It is worth also mentioning the difference between customer loyalty and brand loyalty – because it is possible to have one but not the other, however if you have both then it is more like 1 + 1 = 3 (rather than simply 2). So customer loyalty tends to be based around how a company can leverage overall purchasing power of loyal customers, while brand loyalty is all about how ‘us customers’ perceive the brand ‘Qantas’. Brand loyalty is much easier to maintain once established (basically for an airline, just don’t fall out of the sky and we will forgive, you see even if I was on a flight (which I was) that got as far as about to turn onto the runway to take off when you grounded the airline to only return to the terminal and I needed to get to Singapore that day – I forgive the brand, or an unfortunate incident with a Rolls Royce engine on an A380 taking off from Singapore and needing to turn back when over Indonesia – we forgive the brand, or landing in AKL at midnight and not being able to get off the aircraft for an extra ¾ hour until a body was removed because he had passed away in-transit – we forgive the brand. Am sure you get the idea!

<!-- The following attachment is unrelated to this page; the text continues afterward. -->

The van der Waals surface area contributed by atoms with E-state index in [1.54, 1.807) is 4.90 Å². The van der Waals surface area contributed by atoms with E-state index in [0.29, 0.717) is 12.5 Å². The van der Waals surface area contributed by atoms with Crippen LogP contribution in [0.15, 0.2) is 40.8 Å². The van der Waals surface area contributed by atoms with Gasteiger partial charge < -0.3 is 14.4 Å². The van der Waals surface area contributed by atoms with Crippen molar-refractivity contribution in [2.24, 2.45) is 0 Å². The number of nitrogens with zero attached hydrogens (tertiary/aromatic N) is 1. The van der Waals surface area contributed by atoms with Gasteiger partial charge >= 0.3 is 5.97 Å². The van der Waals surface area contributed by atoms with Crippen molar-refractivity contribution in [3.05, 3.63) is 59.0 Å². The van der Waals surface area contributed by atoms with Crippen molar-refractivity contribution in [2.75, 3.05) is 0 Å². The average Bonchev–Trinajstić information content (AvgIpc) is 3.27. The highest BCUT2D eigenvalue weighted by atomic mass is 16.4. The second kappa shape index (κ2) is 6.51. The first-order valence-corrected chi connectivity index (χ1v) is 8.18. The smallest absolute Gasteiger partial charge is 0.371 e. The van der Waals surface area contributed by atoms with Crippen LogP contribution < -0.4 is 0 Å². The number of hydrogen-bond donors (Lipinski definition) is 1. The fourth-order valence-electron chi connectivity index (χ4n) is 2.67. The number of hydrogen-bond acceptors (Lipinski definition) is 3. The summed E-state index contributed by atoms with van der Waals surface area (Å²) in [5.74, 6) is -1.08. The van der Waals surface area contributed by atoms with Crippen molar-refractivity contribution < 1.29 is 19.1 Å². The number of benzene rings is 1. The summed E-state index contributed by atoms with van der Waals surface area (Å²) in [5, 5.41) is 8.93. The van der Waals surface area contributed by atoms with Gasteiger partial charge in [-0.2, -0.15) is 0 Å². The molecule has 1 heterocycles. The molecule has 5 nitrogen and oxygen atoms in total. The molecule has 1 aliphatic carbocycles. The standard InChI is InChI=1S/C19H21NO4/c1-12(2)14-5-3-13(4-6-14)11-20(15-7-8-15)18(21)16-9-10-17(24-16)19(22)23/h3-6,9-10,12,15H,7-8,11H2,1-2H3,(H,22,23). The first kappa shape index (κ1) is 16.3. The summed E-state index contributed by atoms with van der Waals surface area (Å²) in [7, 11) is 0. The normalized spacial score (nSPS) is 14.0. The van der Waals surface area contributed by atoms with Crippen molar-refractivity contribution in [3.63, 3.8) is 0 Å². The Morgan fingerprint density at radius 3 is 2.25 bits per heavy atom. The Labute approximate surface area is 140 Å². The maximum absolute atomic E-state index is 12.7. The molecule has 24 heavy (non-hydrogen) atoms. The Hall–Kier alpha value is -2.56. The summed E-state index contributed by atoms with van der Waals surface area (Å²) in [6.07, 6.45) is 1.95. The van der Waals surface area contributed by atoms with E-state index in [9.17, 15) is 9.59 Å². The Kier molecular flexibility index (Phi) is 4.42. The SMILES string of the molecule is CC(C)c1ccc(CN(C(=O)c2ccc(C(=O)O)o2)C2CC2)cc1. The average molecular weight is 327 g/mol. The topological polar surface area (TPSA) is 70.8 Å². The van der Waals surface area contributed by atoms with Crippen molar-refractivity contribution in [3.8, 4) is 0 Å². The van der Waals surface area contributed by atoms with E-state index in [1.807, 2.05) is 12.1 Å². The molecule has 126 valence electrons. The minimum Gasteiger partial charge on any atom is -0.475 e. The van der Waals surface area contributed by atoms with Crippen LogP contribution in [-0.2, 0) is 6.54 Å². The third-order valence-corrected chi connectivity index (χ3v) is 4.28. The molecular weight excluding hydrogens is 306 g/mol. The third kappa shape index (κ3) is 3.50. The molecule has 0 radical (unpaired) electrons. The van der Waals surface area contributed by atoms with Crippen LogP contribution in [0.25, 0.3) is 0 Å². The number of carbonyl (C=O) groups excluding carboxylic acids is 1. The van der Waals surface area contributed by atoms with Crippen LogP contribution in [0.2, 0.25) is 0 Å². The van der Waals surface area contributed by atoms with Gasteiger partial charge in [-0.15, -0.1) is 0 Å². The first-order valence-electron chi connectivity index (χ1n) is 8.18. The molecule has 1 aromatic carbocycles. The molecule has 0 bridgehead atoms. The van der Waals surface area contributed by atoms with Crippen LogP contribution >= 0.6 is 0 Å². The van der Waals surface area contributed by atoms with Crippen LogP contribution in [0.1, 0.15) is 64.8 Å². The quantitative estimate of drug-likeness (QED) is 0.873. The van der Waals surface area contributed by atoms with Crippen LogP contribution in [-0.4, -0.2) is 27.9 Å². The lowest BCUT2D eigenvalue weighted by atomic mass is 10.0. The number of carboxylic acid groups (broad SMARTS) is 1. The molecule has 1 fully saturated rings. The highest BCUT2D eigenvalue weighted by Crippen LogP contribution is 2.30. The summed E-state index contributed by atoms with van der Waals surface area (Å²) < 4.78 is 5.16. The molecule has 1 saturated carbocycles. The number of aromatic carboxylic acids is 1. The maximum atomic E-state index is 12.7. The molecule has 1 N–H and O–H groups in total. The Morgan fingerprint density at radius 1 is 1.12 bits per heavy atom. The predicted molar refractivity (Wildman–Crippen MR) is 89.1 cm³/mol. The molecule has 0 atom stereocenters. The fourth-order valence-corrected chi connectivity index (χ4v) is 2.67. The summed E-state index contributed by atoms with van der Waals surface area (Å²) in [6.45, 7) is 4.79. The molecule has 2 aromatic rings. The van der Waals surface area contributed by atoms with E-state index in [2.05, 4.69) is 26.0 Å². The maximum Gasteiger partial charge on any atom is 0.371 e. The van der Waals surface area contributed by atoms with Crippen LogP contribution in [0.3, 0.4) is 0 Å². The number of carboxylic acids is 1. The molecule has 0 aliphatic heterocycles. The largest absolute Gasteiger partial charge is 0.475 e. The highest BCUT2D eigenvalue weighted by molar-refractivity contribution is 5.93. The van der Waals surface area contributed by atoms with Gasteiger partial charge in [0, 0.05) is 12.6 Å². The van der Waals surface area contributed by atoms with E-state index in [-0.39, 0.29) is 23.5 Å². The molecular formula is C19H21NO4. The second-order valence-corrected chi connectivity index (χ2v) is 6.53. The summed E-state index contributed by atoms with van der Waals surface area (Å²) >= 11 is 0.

So now we get to the concept of Customer Lifetime Value. Customer lifetime value can also be defined as the monetary value of a customer relationship, based on the present value of the projected future cash flows from the customer relationship. Customer lifetime value is an important concept in that it encourages firms to shift their focus from quarterly profits to the long-term health of their customer relationships. Customer lifetime value is an important number because it also represents an upper limit on spending to acquire new customers. Customer lifetime value differs from customer profitability (the difference between the revenues and the costs associated with the customer relationship during a specified period) in that Customer Profitability measures the past and Customer Lifetime Value looks forward. As such, Customer Lifetime Value can be more useful in shaping managers’ decisions but is much more difficult to quantify. While quantifying Customer Profitability is a matter of carefully reporting and summarizing the results of past activity, quantifying Customer Lifetime Value involves forecasting future activity. So in summary Customer Lifetime Value is The present value of the future cash flows attributed to the customer during his/her entire relationship with the company. There is then a whole calculation around net present value etc. which I won’t look to send you to sleep over here! Save to say, Customer Lifetime Value is a crucial value to understand and more importantly it is crucial to understand the actions that can grow Customer Lifetime Value and what that cost is versus the added Customer Lifetime Value.